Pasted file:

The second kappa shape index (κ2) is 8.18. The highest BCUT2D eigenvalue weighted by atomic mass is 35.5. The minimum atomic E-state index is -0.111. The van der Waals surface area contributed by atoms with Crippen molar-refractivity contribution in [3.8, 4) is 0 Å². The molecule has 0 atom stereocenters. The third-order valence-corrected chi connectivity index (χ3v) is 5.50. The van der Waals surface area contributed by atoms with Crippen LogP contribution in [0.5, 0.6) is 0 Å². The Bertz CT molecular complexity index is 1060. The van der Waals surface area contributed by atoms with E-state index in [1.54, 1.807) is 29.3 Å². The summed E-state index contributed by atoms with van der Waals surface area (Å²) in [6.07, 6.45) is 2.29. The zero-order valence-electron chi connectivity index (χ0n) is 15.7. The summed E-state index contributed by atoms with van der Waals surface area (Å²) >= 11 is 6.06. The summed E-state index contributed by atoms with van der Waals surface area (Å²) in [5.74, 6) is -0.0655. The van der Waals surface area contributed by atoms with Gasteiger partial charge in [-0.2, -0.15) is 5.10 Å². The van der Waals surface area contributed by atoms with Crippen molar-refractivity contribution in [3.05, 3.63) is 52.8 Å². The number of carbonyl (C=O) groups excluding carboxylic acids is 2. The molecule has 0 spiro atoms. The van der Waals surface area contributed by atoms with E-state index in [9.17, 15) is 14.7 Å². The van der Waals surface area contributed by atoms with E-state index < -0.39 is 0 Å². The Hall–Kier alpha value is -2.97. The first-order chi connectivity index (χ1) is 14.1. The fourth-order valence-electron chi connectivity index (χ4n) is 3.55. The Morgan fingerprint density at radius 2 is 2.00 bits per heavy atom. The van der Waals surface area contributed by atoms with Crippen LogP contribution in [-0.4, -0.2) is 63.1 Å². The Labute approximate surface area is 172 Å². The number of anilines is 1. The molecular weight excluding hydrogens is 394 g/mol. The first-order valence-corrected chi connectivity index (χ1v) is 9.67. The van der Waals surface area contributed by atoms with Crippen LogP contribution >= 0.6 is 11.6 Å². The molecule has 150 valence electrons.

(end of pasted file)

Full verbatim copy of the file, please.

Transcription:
The second kappa shape index (κ2) is 8.18. The highest BCUT2D eigenvalue weighted by atomic mass is 35.5. The minimum atomic E-state index is -0.111. The van der Waals surface area contributed by atoms with Crippen molar-refractivity contribution in [3.8, 4) is 0 Å². The molecule has 0 atom stereocenters. The third-order valence-corrected chi connectivity index (χ3v) is 5.50. The van der Waals surface area contributed by atoms with Crippen LogP contribution in [0.5, 0.6) is 0 Å². The Bertz CT molecular complexity index is 1060. The van der Waals surface area contributed by atoms with E-state index in [1.54, 1.807) is 29.3 Å². The summed E-state index contributed by atoms with van der Waals surface area (Å²) in [6.07, 6.45) is 2.29. The zero-order valence-electron chi connectivity index (χ0n) is 15.7. The summed E-state index contributed by atoms with van der Waals surface area (Å²) >= 11 is 6.06. The summed E-state index contributed by atoms with van der Waals surface area (Å²) in [5.74, 6) is -0.0655. The van der Waals surface area contributed by atoms with Gasteiger partial charge in [-0.2, -0.15) is 5.10 Å². The van der Waals surface area contributed by atoms with Crippen molar-refractivity contribution in [3.05, 3.63) is 52.8 Å². The number of carbonyl (C=O) groups excluding carboxylic acids is 2. The molecule has 0 spiro atoms. The van der Waals surface area contributed by atoms with E-state index in [9.17, 15) is 14.7 Å². The van der Waals surface area contributed by atoms with E-state index < -0.39 is 0 Å². The Hall–Kier alpha value is -2.97. The first-order chi connectivity index (χ1) is 14.1. The fourth-order valence-electron chi connectivity index (χ4n) is 3.55. The Morgan fingerprint density at radius 2 is 2.00 bits per heavy atom. The van der Waals surface area contributed by atoms with Crippen LogP contribution in [-0.4, -0.2) is 63.1 Å². The Labute approximate surface area is 172 Å². The number of anilines is 1. The molecular weight excluding hydrogens is 394 g/mol. The first-order valence-corrected chi connectivity index (χ1v) is 9.67. The van der Waals surface area contributed by atoms with Crippen LogP contribution >= 0.6 is 11.6 Å². The molecule has 150 valence electrons.